We asked Gehlek Rimpoche to explain the term “spiritual materialism,” popularized by Chogyam Trungpa Rinpoche more than 30 years ago. He says:
As I understood it, in speaking about cutting through spiritual materialism Trungpa Rinpoche was talking about cutting through the ego and the ego’s activities.
In Buddhism we often consider phenomena from both the gross and subtle perspective. Spiritual materialism can be viewed in the same terms. At one end, we have the spiritual materialism of fundamentalist groups that try to further their own advancement at the exclusion or even the expense of others. At the other end, we have our own subtle, contaminated view that hinders our spiritual progress. Both forms of spiritual materialism are the result of the ego’s influence. This subtle but pervasive influence of the ego can turn even our well-intentioned activities into spiritual materialism. In order to cut through spiritual materialism, we need to recognize the various ways that we are susceptible to the ego’s influence.
… Spiritual materialism has to do with our motivation. If we engage in spiritual activity with anything other than a spiritual aim, then we are heading into the ego’s trap. So we need to check our motivation. But in doing this, we run the risk of doubting all our motivations. We might begin to think that gaining anything at all for ourselves is suspect. But that would be wrong. We absolutely do have something to gain. We do have a goal.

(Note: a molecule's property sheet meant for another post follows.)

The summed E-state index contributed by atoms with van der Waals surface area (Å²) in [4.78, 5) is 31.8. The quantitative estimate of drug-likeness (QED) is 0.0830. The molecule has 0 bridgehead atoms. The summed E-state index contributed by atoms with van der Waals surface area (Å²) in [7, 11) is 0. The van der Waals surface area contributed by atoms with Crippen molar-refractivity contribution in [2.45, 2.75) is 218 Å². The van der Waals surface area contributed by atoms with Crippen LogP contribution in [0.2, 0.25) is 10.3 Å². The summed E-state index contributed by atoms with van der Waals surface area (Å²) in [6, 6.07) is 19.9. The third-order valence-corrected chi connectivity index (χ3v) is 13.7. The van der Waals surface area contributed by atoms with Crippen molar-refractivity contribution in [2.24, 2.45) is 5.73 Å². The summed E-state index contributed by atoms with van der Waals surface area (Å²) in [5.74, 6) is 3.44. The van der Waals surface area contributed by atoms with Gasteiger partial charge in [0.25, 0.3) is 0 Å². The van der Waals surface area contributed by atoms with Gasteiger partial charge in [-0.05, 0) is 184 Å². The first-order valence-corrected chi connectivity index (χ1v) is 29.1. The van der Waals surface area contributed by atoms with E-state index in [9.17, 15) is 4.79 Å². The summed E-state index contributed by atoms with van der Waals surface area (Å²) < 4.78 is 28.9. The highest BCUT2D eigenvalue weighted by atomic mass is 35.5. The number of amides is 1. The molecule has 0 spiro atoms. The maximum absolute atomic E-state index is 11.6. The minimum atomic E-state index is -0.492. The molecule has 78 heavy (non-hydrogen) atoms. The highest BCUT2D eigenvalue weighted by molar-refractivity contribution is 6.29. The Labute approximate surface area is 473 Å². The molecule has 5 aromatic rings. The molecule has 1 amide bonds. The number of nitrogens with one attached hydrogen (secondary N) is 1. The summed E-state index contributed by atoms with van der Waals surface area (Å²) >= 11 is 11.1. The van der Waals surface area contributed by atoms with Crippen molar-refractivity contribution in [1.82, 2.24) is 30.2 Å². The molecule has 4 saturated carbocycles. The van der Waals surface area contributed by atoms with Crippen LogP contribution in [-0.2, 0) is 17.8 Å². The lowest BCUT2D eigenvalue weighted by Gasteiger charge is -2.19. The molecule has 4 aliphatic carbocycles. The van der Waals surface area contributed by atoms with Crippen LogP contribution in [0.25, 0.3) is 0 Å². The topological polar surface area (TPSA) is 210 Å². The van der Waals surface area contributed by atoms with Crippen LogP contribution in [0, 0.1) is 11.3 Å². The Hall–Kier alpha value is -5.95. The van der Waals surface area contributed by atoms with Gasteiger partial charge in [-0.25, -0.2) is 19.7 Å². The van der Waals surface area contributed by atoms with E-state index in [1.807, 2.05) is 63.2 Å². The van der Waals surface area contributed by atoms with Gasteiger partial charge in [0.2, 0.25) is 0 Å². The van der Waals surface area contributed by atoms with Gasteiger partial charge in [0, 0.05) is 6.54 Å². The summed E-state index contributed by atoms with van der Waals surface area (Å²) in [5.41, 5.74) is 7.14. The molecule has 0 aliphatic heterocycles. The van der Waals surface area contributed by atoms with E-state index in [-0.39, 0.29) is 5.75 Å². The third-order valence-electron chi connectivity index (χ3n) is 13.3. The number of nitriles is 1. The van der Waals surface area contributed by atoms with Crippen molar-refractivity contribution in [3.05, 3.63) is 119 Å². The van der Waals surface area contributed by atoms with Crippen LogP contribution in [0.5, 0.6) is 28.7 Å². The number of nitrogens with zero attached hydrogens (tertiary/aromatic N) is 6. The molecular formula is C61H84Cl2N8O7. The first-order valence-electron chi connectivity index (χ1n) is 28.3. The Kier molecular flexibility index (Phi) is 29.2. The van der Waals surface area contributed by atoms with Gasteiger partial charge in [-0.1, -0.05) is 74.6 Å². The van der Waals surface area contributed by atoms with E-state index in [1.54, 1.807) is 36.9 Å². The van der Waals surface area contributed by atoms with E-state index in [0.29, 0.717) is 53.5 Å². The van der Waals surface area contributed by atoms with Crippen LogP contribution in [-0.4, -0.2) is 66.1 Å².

As Buddhists, our spiritual goal is to become enlightened. If we are Mahayana Buddhists, then our goal is to gain total liberation, not just for ourselves, but for all beings. And if we don’t succeed at that, then our goal is to liberate ourselves from the pains and the sufferings of samsara. If we unable to achieve that, then our goal is to continue on the spiritual path in our future life. We are all here struggling to be enlightened. That is a certainly an achievable goal.
Of course, the Heart Sutra says there is no goal and there is no enlightenment and there is no attainment and there is no non-attainment. And that is absolutely true. However, we live on the border between the relative and the absolute level. From the absolute standpoint, there is nothing to obtain once we have really seen the true nature of reality, or the true emptiness. You could compare the absolute view to an eagle flying through the air. In the sky itself there are no landmarks to measure the distance of the eagle’s flight. But if we look at the mountains and the rivers and the cities below, we can measure the eagle’s progress relative to these landmarks…